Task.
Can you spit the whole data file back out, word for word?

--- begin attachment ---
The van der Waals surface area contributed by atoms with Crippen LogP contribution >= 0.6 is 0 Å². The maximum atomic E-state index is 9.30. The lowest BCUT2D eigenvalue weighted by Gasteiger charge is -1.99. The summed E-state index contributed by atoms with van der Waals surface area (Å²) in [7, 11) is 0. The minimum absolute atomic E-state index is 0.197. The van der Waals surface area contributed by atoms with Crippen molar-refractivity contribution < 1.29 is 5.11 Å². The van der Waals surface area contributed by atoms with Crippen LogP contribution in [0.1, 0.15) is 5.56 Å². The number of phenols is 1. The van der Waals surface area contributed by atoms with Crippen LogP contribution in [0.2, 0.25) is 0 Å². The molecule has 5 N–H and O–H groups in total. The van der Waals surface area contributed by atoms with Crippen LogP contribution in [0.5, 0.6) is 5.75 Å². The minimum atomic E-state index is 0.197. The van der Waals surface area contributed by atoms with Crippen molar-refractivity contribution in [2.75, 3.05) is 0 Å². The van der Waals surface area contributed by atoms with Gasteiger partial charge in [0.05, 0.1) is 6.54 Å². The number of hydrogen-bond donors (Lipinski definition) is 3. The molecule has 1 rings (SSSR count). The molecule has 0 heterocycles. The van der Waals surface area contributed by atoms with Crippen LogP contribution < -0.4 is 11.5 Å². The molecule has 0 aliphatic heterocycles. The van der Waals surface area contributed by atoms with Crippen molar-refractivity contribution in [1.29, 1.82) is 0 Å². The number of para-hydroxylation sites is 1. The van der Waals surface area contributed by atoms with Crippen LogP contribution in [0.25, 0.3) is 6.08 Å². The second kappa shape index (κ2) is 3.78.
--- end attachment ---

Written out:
The van der Waals surface area contributed by atoms with Crippen LogP contribution >= 0.6 is 0 Å². The maximum atomic E-state index is 9.30. The lowest BCUT2D eigenvalue weighted by Gasteiger charge is -1.99. The summed E-state index contributed by atoms with van der Waals surface area (Å²) in [7, 11) is 0. The minimum absolute atomic E-state index is 0.197. The van der Waals surface area contributed by atoms with Crippen molar-refractivity contribution < 1.29 is 5.11 Å². The van der Waals surface area contributed by atoms with Crippen LogP contribution in [0.1, 0.15) is 5.56 Å². The number of phenols is 1. The van der Waals surface area contributed by atoms with Crippen LogP contribution in [0.2, 0.25) is 0 Å². The molecule has 5 N–H and O–H groups in total. The van der Waals surface area contributed by atoms with Crippen LogP contribution in [0.5, 0.6) is 5.75 Å². The minimum atomic E-state index is 0.197. The van der Waals surface area contributed by atoms with Crippen molar-refractivity contribution in [2.75, 3.05) is 0 Å². The van der Waals surface area contributed by atoms with Gasteiger partial charge in [0.05, 0.1) is 6.54 Å². The number of hydrogen-bond donors (Lipinski definition) is 3. The molecule has 1 rings (SSSR count). The molecule has 0 heterocycles. The van der Waals surface area contributed by atoms with Crippen LogP contribution < -0.4 is 11.5 Å². The molecule has 0 aliphatic heterocycles. The van der Waals surface area contributed by atoms with Crippen molar-refractivity contribution in [1.29, 1.82) is 0 Å². The number of para-hydroxylation sites is 1. The van der Waals surface area contributed by atoms with Crippen LogP contribution in [0.25, 0.3) is 6.08 Å². The second kappa shape index (κ2) is 3.78.